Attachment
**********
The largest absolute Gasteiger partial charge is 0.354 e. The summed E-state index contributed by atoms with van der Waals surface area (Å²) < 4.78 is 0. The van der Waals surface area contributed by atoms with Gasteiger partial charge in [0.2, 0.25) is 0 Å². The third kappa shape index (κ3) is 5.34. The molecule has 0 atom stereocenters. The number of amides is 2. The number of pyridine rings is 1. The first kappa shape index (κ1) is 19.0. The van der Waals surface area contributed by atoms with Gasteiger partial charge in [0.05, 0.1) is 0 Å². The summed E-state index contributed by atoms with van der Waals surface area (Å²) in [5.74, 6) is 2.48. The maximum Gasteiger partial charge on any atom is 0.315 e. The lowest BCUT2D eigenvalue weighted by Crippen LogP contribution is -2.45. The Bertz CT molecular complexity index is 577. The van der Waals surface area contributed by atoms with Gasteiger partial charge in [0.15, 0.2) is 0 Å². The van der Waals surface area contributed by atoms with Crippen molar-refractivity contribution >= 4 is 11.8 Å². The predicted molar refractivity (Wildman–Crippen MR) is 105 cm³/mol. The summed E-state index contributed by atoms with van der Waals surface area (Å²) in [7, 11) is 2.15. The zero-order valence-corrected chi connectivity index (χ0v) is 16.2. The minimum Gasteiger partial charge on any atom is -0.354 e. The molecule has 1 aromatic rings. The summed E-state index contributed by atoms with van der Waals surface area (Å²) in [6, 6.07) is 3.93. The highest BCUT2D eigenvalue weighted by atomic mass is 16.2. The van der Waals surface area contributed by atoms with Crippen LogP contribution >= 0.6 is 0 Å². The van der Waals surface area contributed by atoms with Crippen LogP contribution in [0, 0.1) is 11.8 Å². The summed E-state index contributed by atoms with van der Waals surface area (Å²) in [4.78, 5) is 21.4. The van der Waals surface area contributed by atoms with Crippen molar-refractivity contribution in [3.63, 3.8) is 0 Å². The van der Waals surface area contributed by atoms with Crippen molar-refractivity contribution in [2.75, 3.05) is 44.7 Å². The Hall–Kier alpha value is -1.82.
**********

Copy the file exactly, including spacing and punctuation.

The largest absolute Gasteiger partial charge is 0.354 e. The summed E-state index contributed by atoms with van der Waals surface area (Å²) < 4.78 is 0. The van der Waals surface area contributed by atoms with Gasteiger partial charge in [0.2, 0.25) is 0 Å². The third kappa shape index (κ3) is 5.34. The molecule has 0 atom stereocenters. The number of amides is 2. The number of pyridine rings is 1. The first kappa shape index (κ1) is 19.0. The van der Waals surface area contributed by atoms with Gasteiger partial charge in [0.05, 0.1) is 0 Å². The summed E-state index contributed by atoms with van der Waals surface area (Å²) in [5.74, 6) is 2.48. The maximum Gasteiger partial charge on any atom is 0.315 e. The lowest BCUT2D eigenvalue weighted by Crippen LogP contribution is -2.45. The Bertz CT molecular complexity index is 577. The van der Waals surface area contributed by atoms with Gasteiger partial charge in [0.15, 0.2) is 0 Å². The van der Waals surface area contributed by atoms with Crippen molar-refractivity contribution >= 4 is 11.8 Å². The predicted molar refractivity (Wildman–Crippen MR) is 105 cm³/mol. The summed E-state index contributed by atoms with van der Waals surface area (Å²) in [7, 11) is 2.15. The zero-order valence-corrected chi connectivity index (χ0v) is 16.2. The minimum Gasteiger partial charge on any atom is -0.354 e. The molecule has 1 aromatic rings. The summed E-state index contributed by atoms with van der Waals surface area (Å²) in [6, 6.07) is 3.93. The highest BCUT2D eigenvalue weighted by atomic mass is 16.2. The van der Waals surface area contributed by atoms with Crippen LogP contribution >= 0.6 is 0 Å². The van der Waals surface area contributed by atoms with Crippen LogP contribution in [0, 0.1) is 11.8 Å². The summed E-state index contributed by atoms with van der Waals surface area (Å²) in [4.78, 5) is 21.4. The van der Waals surface area contributed by atoms with Crippen molar-refractivity contribution in [3.63, 3.8) is 0 Å². The van der Waals surface area contributed by atoms with Crippen molar-refractivity contribution in [2.75, 3.05) is 44.7 Å². The Hall–Kier alpha value is -1.82.